Brewer Phillips: Homebrew
From the legendary trio Houd Dog Taylor adn the Houserockers, Brewer Phillips is proof that heartfelt good time blues is alive and well in the 90's. with Aaron Moore and 'Huckleberry Hound'
Propriétés de l'article: Brewer Phillips: Homebrew
|Phillips, Brewer - Homebrew CD 1|
|01||You Don't Have To Go|
|02||For You My Love|
|03||Your So Cold|
|04||Hen House Boogie|
|06||Don't You Want To Go Home With Me|
|08||My Baby Don't Love Me No More|
|10||Looking For A Woman|
|15||Let The Good Times Roll|
|16||Do What You Will Or May|
A BLUES DETECTIVE SIFTING THE RECORDED EVIDENCE to see who concocted this heady Homebrew could identify some likely suspects. A Delta blues-based guitarist with a raw-but-jazzy style echoing Willie Johnson or Pat Hare and a just plain nasty tone, played by a musician whose former mentor was Memphis Minnie... a two-fisted, down home blues pianist whose barrelhouse vocals are a highlight of the proceedings, with skills that make his obscurity all the more remarkable.., and a bassist and drummer who sound like they just knocked the cottonfield dust off their overalls. "Right Now," "Lunch Bucket Blues" or "Hen House Boogie" could only have come from another early 1950s day at Sun Studios in Memphis with Sam Phillips at the console, or some Jackson, Mississippi Trumpet Records session, right?
Actually, no. While these 1995 sessions do have the timeless virtues that make not sounding up-to-date a compliment, we still have to fast forward forty years and north 400 miles from Union Avenue in Memphis. to Delmark's Riverside Studios in Chicago for the truth of the matter. Homebrew features singer-guitarist Brewer Phillips, who indeed has credentials from Beale Street and points south, but is enduringly known for his years as 1/3 of Hound Dog Taylor's Houserockers, churning out rhythm patterns
for the bass-less trio and tossing in screaming leads and an occasional rough-hewn vocal to give Hound Dog a break during their marathon workouts. Although this is Brewer Phillips' U.S. debut as a leader (at around age 70!). his story and name are familiar to hard-core blues buffs (and beautifully presented in depth by John Brisbin in living Blues issues 117 and 119).
Born in Coda, Miss. in the hill country on November 16. 1924 or 1925 (he isn't sure himselff, he stayed around Greenwood and the Delta. and the Memphis area long enough to play on Lonnie The Cat's "I Ain't Drunk" and Roosevelt Sykes' House Of Sound 45, and became a friend and student of Memphis Minnie's before moving to Chicago in 1958. Within a year he was playing with Hound Dog, a generally enduring alliance which persisted through some colorful blips on the screen (and each oth-er's medical charts) till Hound Dog's late 1975 death. Brewer and drummer Ted Harvey remained in some demand as the Houserock-eN, but apart from some travel mostly to Europe, Brewer's pri-mary turf reverted to ghetto sawdust joints. In 1982 he cut albums for small British and Austrian labels. In '93 he did a session in Fort Wayne, Indiana which remains unissued, leaving Delmark to provide this long overdue introduction to the American CD buying public.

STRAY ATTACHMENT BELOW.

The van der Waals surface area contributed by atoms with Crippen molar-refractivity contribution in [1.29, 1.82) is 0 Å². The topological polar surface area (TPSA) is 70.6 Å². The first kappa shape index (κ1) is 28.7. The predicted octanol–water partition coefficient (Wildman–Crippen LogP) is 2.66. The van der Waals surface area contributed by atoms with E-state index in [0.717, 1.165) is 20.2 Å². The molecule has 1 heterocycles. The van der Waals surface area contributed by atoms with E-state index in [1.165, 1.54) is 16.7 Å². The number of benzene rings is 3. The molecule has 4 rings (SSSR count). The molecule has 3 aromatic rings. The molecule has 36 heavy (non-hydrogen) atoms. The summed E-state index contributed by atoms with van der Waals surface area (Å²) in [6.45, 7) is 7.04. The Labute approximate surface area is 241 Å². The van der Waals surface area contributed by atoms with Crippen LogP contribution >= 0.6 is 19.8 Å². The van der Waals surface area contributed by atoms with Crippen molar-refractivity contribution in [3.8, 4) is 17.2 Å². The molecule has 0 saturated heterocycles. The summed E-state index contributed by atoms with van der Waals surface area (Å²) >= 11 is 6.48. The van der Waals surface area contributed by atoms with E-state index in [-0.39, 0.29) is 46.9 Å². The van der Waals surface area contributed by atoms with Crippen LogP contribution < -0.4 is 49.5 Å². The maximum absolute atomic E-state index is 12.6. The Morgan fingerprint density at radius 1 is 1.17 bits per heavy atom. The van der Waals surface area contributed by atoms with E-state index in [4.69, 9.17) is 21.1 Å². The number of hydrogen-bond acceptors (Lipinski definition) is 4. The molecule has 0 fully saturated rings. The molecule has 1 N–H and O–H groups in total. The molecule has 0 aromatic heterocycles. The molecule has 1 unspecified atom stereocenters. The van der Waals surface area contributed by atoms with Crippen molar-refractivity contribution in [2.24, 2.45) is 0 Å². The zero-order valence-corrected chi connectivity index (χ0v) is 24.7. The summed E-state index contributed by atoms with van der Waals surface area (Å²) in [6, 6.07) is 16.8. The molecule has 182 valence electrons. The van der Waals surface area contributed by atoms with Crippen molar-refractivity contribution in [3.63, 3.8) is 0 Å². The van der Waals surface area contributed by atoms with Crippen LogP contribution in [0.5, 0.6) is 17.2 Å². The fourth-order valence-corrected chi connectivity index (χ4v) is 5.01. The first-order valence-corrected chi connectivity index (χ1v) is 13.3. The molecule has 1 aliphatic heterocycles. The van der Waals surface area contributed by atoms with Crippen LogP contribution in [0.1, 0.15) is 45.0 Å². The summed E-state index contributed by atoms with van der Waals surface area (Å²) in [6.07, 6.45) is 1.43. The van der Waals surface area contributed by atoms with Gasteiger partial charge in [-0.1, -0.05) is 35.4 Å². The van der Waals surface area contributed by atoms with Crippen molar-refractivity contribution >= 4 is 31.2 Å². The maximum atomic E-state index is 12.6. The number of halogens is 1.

Happily, Brewer finally got a chance to bring his long-time buddy, pianist and singer Aaron Moore, to a session. Born in Greenwood, Mississippi on February Ti. 1928, Moore was strong-ly influenced by Roosevelt Sykes, with Memphis Slim "somewhere in there." Vocally, the shadow of Junior Parker is also obvious. While still in school, Moore was broadcasting over WGRM in Greenwood. In 1951 he moved to Chicago, where he stayed till 1990 when he retired from his city job as a Supervisor for the Bureau of Sanitation and moved to Milwaukee. Despite gigs over the years with the likes of Muddy, Wolf (in Canada). Little Walter and Little Milton, Moore limited his musical activity in favor of his day job. He and Brewer met through Chicago bluesman Sonny Boy Williamson Jr. (Clarence Anderson) around ten years ago; an audition together led to sporadic gigs in Chicago and New York (for Bill Gilmore). It's no exaggeration to say that Moore is a revelation, enough so that plans for a project as a leader are being made; the empathy of his musical partnership with Brewer is also an exemplary ear-opener. Bassist Willie Black, too, has seen his share of dusty southern roads (it was during a '50s trip to Arkansas with Willie Cobbs that an encounter with the leg-endary Forest City Joe led Willie to put down the harmonica and focus on bass), but he's been based in Chicago since childhood, playing with— well, just about everybody, most recently Eddie C. Campbell and Little Smokey Smothers among others.
Drummer Robert "Huckleberry Hound" Wright also plays with Campbell and has led his own bands between sideman jobs, but will probably forever be best known for backing Magic Sam. For producer Pete Nathan, Brewer Phillips and Aaron Moore represent quite a change of direction (albeit an equally worthwhile one) from his previous Delmark project, Syl Johnson's Back In The Game. Brewer commented "Pete's hard to get along with, but he's a buddy of mine and he's the best I ever recorded with." Homebrew deservedly bears Brewer Phillips' name, but places him even as the credited leader in the ensemble-oriented role he filled so well with Hound Dog: an accompanist who puts the grease in the grooves, a soloist always dangerously capable of starting a grease fire and an occasional vocalist. With Hound Dog, his forte was a wild shuffle with power chords, knocks on the gui-tar pickups for rhythmic accents and maybe some familiar lyrics.
In this case, "You Don't Have To Go" is the archetype, but the feel is present throughout the program. His other vocals encom-pass the ribald double entendre "Lunch Bucket," and a version of the Jimmy McCracklin-Bo Diddley song "I'm Looking For A Woman" with a Latin rhythm and a southern country outlook. He evokes a slide-like sound with stringbending on "Laundromat ...